Some nurses mistakenly believe only the attending physician can request ethics consults. Others do not even know their institution offers an active ethics consultation service. Still others worry about retaliation.

Nurses usually give one of these three reasons when asked why they never request ethics consults, according to Claudia R. Sotomayor, MD, DBe, chief of the clinical ethics consultation service at Georgetown University’s Pellegrino Center for Clinical Bioethics. Ethicists have made a concerted effort to encourage nurses to be comfortable with requesting consults. “When rounding, we talk to the charge nurse directly to make sure they know how to contact us if needed,” Sotomayor says.

Ethicists remind nurses anyone involved in the case can request an ethics consult. “When someone has retaliation concerns, we take the consult on an anonymous basis,” Sotomayor adds.

These approaches have produced results. In 2020, nurses requested 41% of ethics consults. Only 26% came from physicians. At MedStar Georgetown University Hospital, most consults nurses requested involved uncertainties about the plan of care for a patient. “Typically, these are the cases of patients at the end of life where the goals of care are not well-defined. These uncertainties trigger moral distress as well,” Sotomayor says.

Other nurse-requested consults were related to advance directives. Sometimes, there was confusion about the appropriate surrogate decision-maker. In 2021, so far, equal numbers of nurses and physicians have requested consults.

It makes sense nurses would be the ones requesting ethics consults as the provider who spends the most time at the bedside. However, nurses requested an ethics consult less frequently than other providers.1 Researchers surveyed 150 physicians, 35 advanced practice providers, and 109 nurses. Thirty-five percent of these nurses had ever requested an ethics consult vs. 51% of physicians and 63% of advanced practice providers.

“Many have questioned why the statistics on referrals to ethics has been traditionally lower with nurses,” says Blair Henry, D. Bioethics, a former senior ethicist at Toronto’s Health Ethics Alliance. Targeted education to nursing units on how to make an ethics consult request is helpful. “However, there may be a more complicated dynamic at play, which acts as a gatekeeper to getting ethics involved,” Henry says.

Ethicists should offer debriefing sessions on difficult cases as a teachable moment to show nurses how ethicists can help with future cases. Assign unit-based nursing ethics champions and document ethics involvement in the medical record so nurses can review what was covered. “Shift work means a constant rotation of care providers. The notes are a great way to reach all staff,” Henry offers.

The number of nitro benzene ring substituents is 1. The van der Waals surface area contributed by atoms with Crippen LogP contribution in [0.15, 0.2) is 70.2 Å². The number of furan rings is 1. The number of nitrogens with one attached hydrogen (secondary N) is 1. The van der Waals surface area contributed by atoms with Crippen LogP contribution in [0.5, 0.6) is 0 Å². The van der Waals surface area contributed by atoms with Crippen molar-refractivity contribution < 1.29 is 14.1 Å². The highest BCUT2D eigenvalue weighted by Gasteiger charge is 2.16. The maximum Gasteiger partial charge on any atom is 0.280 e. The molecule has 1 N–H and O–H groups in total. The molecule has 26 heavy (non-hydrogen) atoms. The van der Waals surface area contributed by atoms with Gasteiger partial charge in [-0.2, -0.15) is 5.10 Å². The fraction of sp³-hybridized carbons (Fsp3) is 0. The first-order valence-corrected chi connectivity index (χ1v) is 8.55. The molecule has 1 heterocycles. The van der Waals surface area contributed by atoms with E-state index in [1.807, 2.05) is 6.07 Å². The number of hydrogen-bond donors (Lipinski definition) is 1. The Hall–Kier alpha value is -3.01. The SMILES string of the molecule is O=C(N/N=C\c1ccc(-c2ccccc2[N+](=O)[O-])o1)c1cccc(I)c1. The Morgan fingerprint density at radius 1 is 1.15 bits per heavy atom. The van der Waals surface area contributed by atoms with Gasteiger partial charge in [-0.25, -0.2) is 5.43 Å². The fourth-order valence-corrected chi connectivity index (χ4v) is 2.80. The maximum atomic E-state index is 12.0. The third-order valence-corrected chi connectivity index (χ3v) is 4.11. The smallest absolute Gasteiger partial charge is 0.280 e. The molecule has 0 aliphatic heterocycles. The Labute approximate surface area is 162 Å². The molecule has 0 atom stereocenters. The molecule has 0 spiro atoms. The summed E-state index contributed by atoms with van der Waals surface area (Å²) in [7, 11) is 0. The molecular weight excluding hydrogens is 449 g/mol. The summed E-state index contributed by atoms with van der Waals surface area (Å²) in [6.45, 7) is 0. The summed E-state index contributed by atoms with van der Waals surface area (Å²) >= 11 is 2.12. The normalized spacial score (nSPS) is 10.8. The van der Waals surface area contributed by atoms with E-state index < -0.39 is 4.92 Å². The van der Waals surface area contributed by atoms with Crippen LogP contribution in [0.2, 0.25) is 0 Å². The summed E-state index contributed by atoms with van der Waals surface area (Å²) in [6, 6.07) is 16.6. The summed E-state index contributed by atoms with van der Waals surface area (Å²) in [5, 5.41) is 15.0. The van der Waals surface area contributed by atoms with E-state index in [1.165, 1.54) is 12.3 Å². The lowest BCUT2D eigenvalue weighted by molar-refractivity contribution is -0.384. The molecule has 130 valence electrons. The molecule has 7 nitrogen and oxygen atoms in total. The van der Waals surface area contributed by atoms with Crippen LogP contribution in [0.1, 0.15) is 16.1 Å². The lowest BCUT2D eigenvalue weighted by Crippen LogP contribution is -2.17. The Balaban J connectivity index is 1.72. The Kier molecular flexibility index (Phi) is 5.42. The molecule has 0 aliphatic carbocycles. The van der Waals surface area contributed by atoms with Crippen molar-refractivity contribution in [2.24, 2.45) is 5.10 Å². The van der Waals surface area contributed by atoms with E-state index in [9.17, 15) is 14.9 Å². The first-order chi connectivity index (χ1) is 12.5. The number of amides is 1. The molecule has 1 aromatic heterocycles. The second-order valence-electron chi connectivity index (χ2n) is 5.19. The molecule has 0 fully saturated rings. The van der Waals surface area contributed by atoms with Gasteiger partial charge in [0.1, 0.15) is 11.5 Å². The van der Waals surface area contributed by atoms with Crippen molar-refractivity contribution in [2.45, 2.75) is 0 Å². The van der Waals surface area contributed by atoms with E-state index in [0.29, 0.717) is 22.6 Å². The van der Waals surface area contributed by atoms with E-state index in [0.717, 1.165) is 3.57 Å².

Marcia Bosek, DNSc, RN, says nurses often ask questions on end-of-life decision-making and the doctrine of double effect (actions that cause harm as a result of promoting something beneficial, such as relieving pain and at the same time hastening the person’s death).2 Bosek says the best approach is to “become known by nurses and establish professional relationships with nurses.”

As a clinical ethicist, Bosek participated on morning rounds on the ICU and transplant units. It was a chance to engage in real-time ethical problem-solving conversations. “Nurses should request ethics consultation when faced with ethical questions regarding nursing care,” according to Bosek, an associate professor at the University of Vermont department of nursing.

Nurses question how to respond when a patient consistently refuses bathing, turning, and incontinence care, or when a patient demands no nursing personnel enter the room. “In addition, the nurse should seek out ethics consultation when experiencing moral distress,” Bosek says.

The ethics committee at UConn School of Medicine in Farmington provides many education sessions. “The ones that have produced the most bang for our buck have been sessions during National Nurses’ Week,” says Zita Lazzarini, JD, MPH, director of the division of public health law and bioethics.

Recently, nurses attended a session about the work of ethics committees. “Nurses are a very important constituency that didn’t necessarily realize that they had the option to reach out to ethics. Nor did they feel comfortable talking about ethics,” Lazzarini says.

Nurses also acted as an ethics committee, with a case presented and discussed. “That was really well-received,” Lazzarini reports. “After that, we got more requests for consults from nurses.”


  1. Cederquist L, La Buzetta JN, Cachay E, et al. Identifying disincentives to ethics consultation requests among physicians, advance practice providers, and nurses: A quality improvement all staff survey at a tertiary academic medical center. BMC Med Ethics 2021;22:44.
  2. Bosek MSD. Involving an ethics consultant. Nursing 2018,48:12-13.